Two orchestral works, conducted by Halstead, completed the concert: Mozart’s Oboe Concerto (K314), with Anthony Robson, was crisply given – I was convinced by his few decorative flourishes. Concluding this year’s Festival was a strong reading of Haydn’s ‘Oxford’ Symphony (No.92). Here the conductor emphasised drama rather than Viennese suavity, and gave a Beethovenian feel to the music. The single all-through tempo for the slow movement was very convincing (so many conductors rush the loud parts), and the remarkable Trio, where Haydn puts the stresses on the upbeat, was enhanced by Halstead’s emphasis of the weighty pizzicato chords where the downbeat is located. This resulted in a wonderful feeling of everything being on the wrong beat – and of course that is Haydn’s little joke.

Chiaroscuro Quartet. Photograph: www.chiaroscuroquartet.com

A certain amount of chamber music was performed in the large venue of St Leonard’s Church. On the first night the Chiaroscuro Quartet performed Haydn’s Opuses 20/1 and 33/5, and Mozart’s neglected K173, whose quaint slow movement, despite being marked Andante grazioso, has remarkable moments of jollity. The violinists and violists stood to play. The musicians’ approach was very unusual: despite much freedom of tempo, they seemed fully to comprehend the work’s structure. For example the tempo of the second subject of the first movement of Opus 20/1 subsided to a crawl and I thought “how are they going to get out of this” but somehow the exposition section was completed at the basic speed without it being obvious where the recovery was made. Each movement was treated rather like a tone poem, and shaped for dramatic effect. One might have assumed that this would be a disaster in a dance movement but the Minuets worked well – particularly that of the Mozart. Where other ensembles often persist in the worn-out habit of suddenly switching tempo at double bars or at Trio sections, the Chiaroscuro members turn whole sections into arching phrases, and although tempo is subject to manipulation for expressive purposes there is logic in the way ‘paragraphs’ are created.

Salamon String Quartet. Photograph: Graham Salter

Simon Standage is a mainstay of this Festival. Not only did he lead the orchestra and play solo in the Pleyel, he also brought his Salomon Quartet, and later led the English Haydn Ensemble. The Salomon Quartet has been in existence for over 30 years under Standage’s leadership, although other personnel have changed. Some of their performances in previous Festivals have been eccentric, but I have no such complaints this year. I felt that the interpretations were very much the conception of Standage in their straightforward elegance: no liberties were taken with tempo and yet plenty of room was left for meaningful phrasing of melodies and with natural give and take. The works here were Opuses 71/3 & 2, and the ‘Rider’ Quartet (Opus 74/3). The fantastic, fiery finale became a tour de force.

On the penultimate day of the Festival, Standage led the English Haydn Ensemble at Acton Round church where the intimate acoustic was suitable. It is greatly to Standage’s credit that he combined with three members of the English Haydn Orchestra to make up a string-quartet, and it seemed as if they had been playing together for years. David Lewis played second violin, Serbin was cellist, and Ben Sansom took the viola. Opuses 54/1 and 55/1 were the Haydn works, and Standage’s mixture of objectivity and sensitivity was much in evidence. The gem of the concert was a String Quartet by Gyrowetz (Opus 25/1), the enormous first movement of which featured melody after melody while ignoring the conventional shape of sonata form. Incidentally, all credit to Sansom for playing to the end of the movement despite his A-string breaking midway-through.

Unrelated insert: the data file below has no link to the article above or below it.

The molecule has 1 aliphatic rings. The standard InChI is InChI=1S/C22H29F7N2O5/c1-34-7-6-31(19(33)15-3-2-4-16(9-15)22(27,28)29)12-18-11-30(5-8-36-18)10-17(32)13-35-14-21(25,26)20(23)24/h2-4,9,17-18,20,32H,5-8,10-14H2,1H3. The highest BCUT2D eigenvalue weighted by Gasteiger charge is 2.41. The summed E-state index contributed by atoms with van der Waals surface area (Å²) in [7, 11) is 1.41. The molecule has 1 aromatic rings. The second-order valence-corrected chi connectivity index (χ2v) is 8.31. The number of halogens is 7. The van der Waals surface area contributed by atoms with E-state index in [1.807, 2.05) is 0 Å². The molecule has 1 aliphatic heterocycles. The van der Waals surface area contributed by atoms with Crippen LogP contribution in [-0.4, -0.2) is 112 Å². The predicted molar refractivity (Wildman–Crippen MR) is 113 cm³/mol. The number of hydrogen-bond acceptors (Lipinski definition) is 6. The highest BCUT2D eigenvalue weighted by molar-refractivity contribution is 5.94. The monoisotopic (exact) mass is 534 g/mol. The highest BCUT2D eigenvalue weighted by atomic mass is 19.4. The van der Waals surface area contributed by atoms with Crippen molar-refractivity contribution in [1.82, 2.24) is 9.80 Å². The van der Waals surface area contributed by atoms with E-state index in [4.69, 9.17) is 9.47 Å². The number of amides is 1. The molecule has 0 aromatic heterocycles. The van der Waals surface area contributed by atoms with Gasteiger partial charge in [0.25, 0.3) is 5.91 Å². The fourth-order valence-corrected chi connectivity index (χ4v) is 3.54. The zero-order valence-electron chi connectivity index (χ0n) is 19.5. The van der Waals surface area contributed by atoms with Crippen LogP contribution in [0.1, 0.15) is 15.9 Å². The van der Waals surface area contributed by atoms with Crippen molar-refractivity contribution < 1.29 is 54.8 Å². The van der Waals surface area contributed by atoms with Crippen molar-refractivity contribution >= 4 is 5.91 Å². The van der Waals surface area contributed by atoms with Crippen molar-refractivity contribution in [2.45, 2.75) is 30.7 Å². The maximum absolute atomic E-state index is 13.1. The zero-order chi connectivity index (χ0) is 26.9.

The remaining chamber concert at St Leonard’s was given by the Barbican Piano Trio. It performed those works numbered by Hoboken as 18, 23, 10, 26 and 30. The programme offered little in contrast between one piece and another, but the instruments made a reasonable impact within a very large space, and Sophie Lockett’s sweet-toned violin was well suited to the suave interpretations. All but one of the Trios came from the mid-1790s, but, curiously, the earlier two-movement E flat from 1785 (Hob:10) is the most original and the most interesting.

The day after performing Krumpholz’s Concerto at St Leonard’s, David Watkins gave a harp recital at nearby St Mary’s Church featuring music by Croft, Casanovas, Dussek, Mozart, Mayer, Cardon, Spohr, and one more piece by Krumpholz (a Romance). Spoken introductions were helpful, the replica period instrument less so, and the weakness of its upper register remained evident – particularly disappointing was the arrangement of the first movement of Mozart’s K545 Piano Sonata – it simply did not work. Two other pieces suffered breakdowns (pedal trouble, I believe), and while the brief Sonata by Casanovas made some impact, Dussek’s Sonata in D minor was very unclear, and I query the decision to adopt such amazingly fast speeds – in this spacious acoustic the notes in the higher register were barely distinguishable. Fortunately, Spohr’s broad and somewhat Romantic Fantasy in C minor ended the concert, and here the richer elements of the antique Erard were heard to better advantage.

More appropriate use of a big venue was found at St Peter’s Church in Worfield, where Clare McCaldin gave a lecture-recital entitled “Haydn’s London Ladies”. Her narrative was not shy in relating the closeness of Haydn to four artistic women, and, in particular, excerpts from the letters of Rebecca Schroeter underlined the affectionate esteem in which Haydn was held by cultured ladies during his time in London. There were copious musical examples including some fortepiano solos played by Paul Turner, but mostly a selection of songs illustrated the theme. McCaldin took what might be called a ‘modern’ approach, presenting the stylised 18th-century words in a passionate way, her powerful voice enhanced by the rich acoustics, making it clear that much of her musical experience is on the operatic stage.

Overall the 2014 Festival in Bridgnorth was a success, and for the second year in a row, an extra day was added. This was very welcome. I do hope, however, that in future it will be possible to have a lunch-hour concert every day. Otherwise, I have no complaint at the varied fare, and I find the presentation of Haydn’s lesser-known contemporaries a particularly attractive feature and look forward to more. How about some Michael Haydn next year? After all, it is a Haydn festival.